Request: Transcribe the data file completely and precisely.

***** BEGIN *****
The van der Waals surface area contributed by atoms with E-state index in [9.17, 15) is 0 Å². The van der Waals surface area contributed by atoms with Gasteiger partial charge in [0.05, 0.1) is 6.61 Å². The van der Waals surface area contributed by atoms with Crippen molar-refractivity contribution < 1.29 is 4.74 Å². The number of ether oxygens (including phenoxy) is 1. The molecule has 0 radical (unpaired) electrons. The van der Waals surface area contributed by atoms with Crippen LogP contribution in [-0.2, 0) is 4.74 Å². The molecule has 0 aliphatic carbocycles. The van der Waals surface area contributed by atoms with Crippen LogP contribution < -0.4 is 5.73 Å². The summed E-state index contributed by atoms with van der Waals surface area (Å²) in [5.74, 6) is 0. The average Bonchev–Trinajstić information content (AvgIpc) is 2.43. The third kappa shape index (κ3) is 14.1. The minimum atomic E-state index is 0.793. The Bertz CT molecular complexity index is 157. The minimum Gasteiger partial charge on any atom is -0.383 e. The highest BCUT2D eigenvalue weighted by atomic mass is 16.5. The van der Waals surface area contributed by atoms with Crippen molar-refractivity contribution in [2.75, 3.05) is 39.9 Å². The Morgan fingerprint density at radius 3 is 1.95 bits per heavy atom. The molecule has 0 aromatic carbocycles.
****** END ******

The van der Waals surface area contributed by atoms with E-state index in [9.17, 15) is 0 Å². The van der Waals surface area contributed by atoms with Gasteiger partial charge in [0.05, 0.1) is 6.61 Å². The van der Waals surface area contributed by atoms with Crippen molar-refractivity contribution < 1.29 is 4.74 Å². The number of ether oxygens (including phenoxy) is 1. The molecule has 0 radical (unpaired) electrons. The van der Waals surface area contributed by atoms with Crippen LogP contribution in [-0.2, 0) is 4.74 Å². The molecule has 0 aliphatic carbocycles. The van der Waals surface area contributed by atoms with Crippen LogP contribution < -0.4 is 5.73 Å². The summed E-state index contributed by atoms with van der Waals surface area (Å²) in [5.74, 6) is 0. The average Bonchev–Trinajstić information content (AvgIpc) is 2.43. The third kappa shape index (κ3) is 14.1. The minimum atomic E-state index is 0.793. The Bertz CT molecular complexity index is 157. The minimum Gasteiger partial charge on any atom is -0.383 e. The highest BCUT2D eigenvalue weighted by atomic mass is 16.5. The van der Waals surface area contributed by atoms with Crippen molar-refractivity contribution in [2.75, 3.05) is 39.9 Å². The Morgan fingerprint density at radius 3 is 1.95 bits per heavy atom. The molecule has 0 aromatic carbocycles.